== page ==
The use of collateral is a common feature of credit contracts between firms and lenders. The question why the use of collateral is so widespread has been the subject of several theoretical contributions. In general, the contractual relationship between borrowers and lenders may be hampered by the presence of asymmetric information, adverse selection and moral hazard, usually leading to credit rationing. As such, the risk of lending may be reduced by collateral. Collateral may play the role of a signalling device for borrower quality (e.g. Chan and Kanatas, 1985, Bester, 1985, Besanko and Thakor, 1987a, Besanko and Thakor, 1987b and Boot et al., 1991), may lower the agency costs of debt by preventing the problem of asset substitution (Jensen and Meckling, 1976) and mitigate Myers’ (1977) underinvestment problem (Stulz and Johnson, 1985). In general, when moral hazard risk shows up in the lending relationship, collateral may play a disciplinary role in the behaviour of the borrower. Consequently, stronger creditor protection from collateral would lead to better credit terms or even the approval of credit that otherwise would not be granted. According to Mann, 1997a and Mann, 1997b, secured credit limits the firms’ ability to obtain future loans from other lenders or reduces the risk of excessive future borrowing. Recently, Manove et al. (2001) criticized the unrestricted reliance on collateral and argued that this might have a negative impact on credit-market efficiency. They argue that banks are in a good position to evaluate the future prospects of new investment projects. Collateral will weaken the bank’s incentives to do so. Especially for small firms, banks would do little screening and rely excessively on collateral. From the point of view of banks, collateral and screening can be considered as substitutes. Despite the considerable amount of effort that has been devoted in the theoretical literature to the role of collateral in business lending, only few theoretical studies (e.g. Chan and Kanatas, 1985 and Mann, 1997b) make the explicit distinction between personal and business collateral. Chan and Kanatas (1985) postulate that business and personal collateral are very similar. Nevertheless, Mann (1997b) argues that personal collateral is more effective in limiting the borrower’s risk preference incentives by enhancing the likelihood that the principal will feel any losses personally. The empirical literature (Leeth and Scott, 1989, Ang et al., 1995, Avery et al., 1998, Harhoff and Körting, 1998, Degryse and Van Cayseele, 2000 and Hanley, 2002) concerning the determinants of collateral is rather scant, partly due to data limitations. While it is well documented that small and medium-sized firms rely primarily on financial intermediaries as lenders, especially commercial banks (Cole et al., 1996), only partial clues exist as to the role of personal wealth or business wealth in the contractual details of lending arrangements. To date, as far as we are aware off, only two empirical studies (Ang et al., 1995 and Avery et al., 1998) examine the topic. Both studies found that personal commitments are an important component of SME lending. However, no efforts have been made to refine such results by distinguishing the factors related to both personal commitments1 and business collateral usage. Moreover, no European empirical evidence is available to date. This paper contributes to the literature in two ways. First, using a recent database of a large Belgian bank, new empirical evidence on the determinants of both types of collateral protection is presented. Prior research only concentrated on the determinants of business collateral or the determinants of personal commitments separately. We extend this literature by examining the determinants of business collateral simultaneously with the determinants of personal collateral/commitments. Therefore, we differentiate between three degrees of collateral/commitment protection demanded by the bank. These three categories are considered as ordinal or ordered categories ranging from ‘no protection’ to ‘highest protection’: (1) unsecured debt, (2) secured debt with only business collateral and (3) secured debt with personal commitments (with or without business collateral). The theoretical rationale for considering these three categories as ordinal can be found in the information asymmetry of the borrower-lender relationship. The ‘implicit value’ of personal commitments as a disciplining device that limits the borrower’s risk preference incentives is higher than for business collateral (Mann, 1997b), especially under corporate organisational forms such as is the case for the firms in our database. The lender receives explicit claims on personal assets and/or future wealth of the borrower (Ang et al., 1995), which he cannot rely on in the case of business collateral. Moreover, the likelihood that the borrower will feel any losses personally is higher when granting personal collateral. Based on these three categories of collateral/commitment protection, we estimated two kinds of econometric models. In order to test the determinants of collateral/commitment protection as a continuum, we estimate an ordered probit model. Furthermore, we investigated the differences between the determinants of business collateral and personal commitments by a continuation-ratio logit model with two binary choice models: (1) the choice with or without collateral/commitments and (2) the choice between business collateral or personal commitments, given that the bank has already decided to ask for some kind of collateral. Second, the database contains specific data that allowed us to examine determinants that were not included in previous empirical studies such as the signalling role of trade credit (Biais and Gollier, 1997), the family factor and the ‘lazy’ banks hypothesis (Manove et al., 2001). Our results suggest that firm and relationship characteristics seem to be more important determinants than loan and lender characteristics. Furthermore, we find that beside risk arguments, also commercial arguments help explain the pledging of collateral. Using a continuation-ratio logit model, we discover several differences in determinants of the collateralisation decision and the determinants of the type of collateral/commitments. The organization of the paper is as follows. Section 2 discusses the determinants of business collateral and personal commitments and develops the hypotheses. Section 3 explains the data set, the variables and the method. The empirical results are analysed in Section 4. Section 5 concludes the paper.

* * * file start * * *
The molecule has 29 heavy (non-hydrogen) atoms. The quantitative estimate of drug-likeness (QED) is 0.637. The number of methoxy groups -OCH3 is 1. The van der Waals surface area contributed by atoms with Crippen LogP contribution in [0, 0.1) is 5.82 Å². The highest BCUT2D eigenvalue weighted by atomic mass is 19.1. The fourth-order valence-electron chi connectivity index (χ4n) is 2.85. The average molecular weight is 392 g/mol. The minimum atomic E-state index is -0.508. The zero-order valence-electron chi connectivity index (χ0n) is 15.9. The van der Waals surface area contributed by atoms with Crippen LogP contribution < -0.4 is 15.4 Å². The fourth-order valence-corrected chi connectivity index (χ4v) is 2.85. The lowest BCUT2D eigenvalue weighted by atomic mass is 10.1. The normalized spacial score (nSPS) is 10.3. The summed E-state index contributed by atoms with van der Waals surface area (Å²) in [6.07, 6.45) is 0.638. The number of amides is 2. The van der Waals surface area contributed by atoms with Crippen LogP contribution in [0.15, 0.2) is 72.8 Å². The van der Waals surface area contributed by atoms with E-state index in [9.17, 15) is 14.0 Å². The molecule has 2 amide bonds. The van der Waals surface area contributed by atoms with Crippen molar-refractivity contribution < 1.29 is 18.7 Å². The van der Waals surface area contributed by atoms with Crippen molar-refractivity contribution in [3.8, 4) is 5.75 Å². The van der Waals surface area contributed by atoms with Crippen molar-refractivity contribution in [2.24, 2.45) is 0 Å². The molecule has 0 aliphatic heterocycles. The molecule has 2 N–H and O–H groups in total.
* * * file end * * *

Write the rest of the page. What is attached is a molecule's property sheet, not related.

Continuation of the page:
نتیجه گیری انگلیسی
The determinants of collateral have intrigued scholars for decades. Although in reality many SMEs have to pledge personal collateral/commitments, there is barely empirical evidence available about the determinants of these personal collateral/commitments. As far as our knowledge, we are the first that empirically investigate the determinants of personal collateral/commitments simultaneously with the determinants of business collateral for SMEs in a bank-oriented economy. Moreover, we provide empirical evidence about the differences in determinants of the collateralisation choice and the type of collateral decision. Our results suggest that firm and relationship characteristics seem to be more important determinants of collateral/commitment protection than loan and lender characteristics. The results indicate that family firms are more likely to offer a higher degree of collateral/commitment protection while introducing competition between banks decreases this likelihood. Trade credit is negatively related to the degree of collateral/commitment protection, indicative of a possible signalling effect of trade credit. In line with previous studies, we find indications that collateral requirements decrease in the length of the bank-borrower relationship. Furthermore, when a firm introduces more competition between banks for a credit request, it decreases the likelihood of having to offer collateral or in case of collateral pledging, to offer personal commitments. Our results also suggest that beside risk arguments, also commercial arguments determine the pledging of collateral. If a financial institution operates as ‘main bank’ for a firm, this firm is also more likely to offer collateral/commitments. A theoretical explanation for this behaviour is provided by Mann, 1997a and Mann, 1997b. Banks often take collateral because secured credit limits the firms ability to obtain future loans from other lenders and reduces the risk of excessive future borrowing. We add to this a more pragmatic explanation. Formalized interviews with the account managers revealed that banks in Belgium usually act in this way because of commercial reasons. Collateral creates a barrier-to-entry for other competing banks if these banks try to capture the client-firm from the main bank. Lines of credit are more likely to be granted with a higher degree of collateral/commitment protection than other loans. The provocative ‘lazy banks’ proposition of Manove et al. (2001) is not supported by our results: the pledging of collateral does not seem to be a substitute for the screening efforts of the bank as measured by the time needed to approve the credit request. Using a continuation-ratio logit model, we discovered several differences in determinants of the collateralisation decision and determinants of the type of collateral/commitments. The signalling effect of trade credit and the amount of the loan are only significant in the type of collateral choice model while the main banker, lines of credit and the maturity of the loan show only significant effects in the collateralisation decision. Generally, our models seem to explain better the collateralisation decision than the type of collateral decision. One may question if a banking policy of taking more collateral than necessary from a point of view of risk such as suggested by our results, may lead to the phenomenon of ‘discouraged borrowers’ which has been discussed recently in the academic literature (Levenson and Willard, 2000 and Kon and Storey, 2003). Previous research (Binks and Ennew, 1995) indicates that the lenders’ demand for personal commitments augments the perceived credit constraints in SMEs. Future research should scrutinize the correlation between banking policy and the phenomenon of discouraged borrowers and demand side-credit rationing. A possible positive relation would shed a different light on the credit rationing debate. Finally, several issues remain unexplored. We measure collateral protection as an ordinal variable and with dummy variables. Although the majority of current and past empirical studies measure the dependent variable in a similar way, an important dimension of the problem remains unexplored being the amount of collateral/commitments a bank requires. Future research should implement the amount of business collateral and personal commitments as a dependent variable in order to test the robustness of current findings.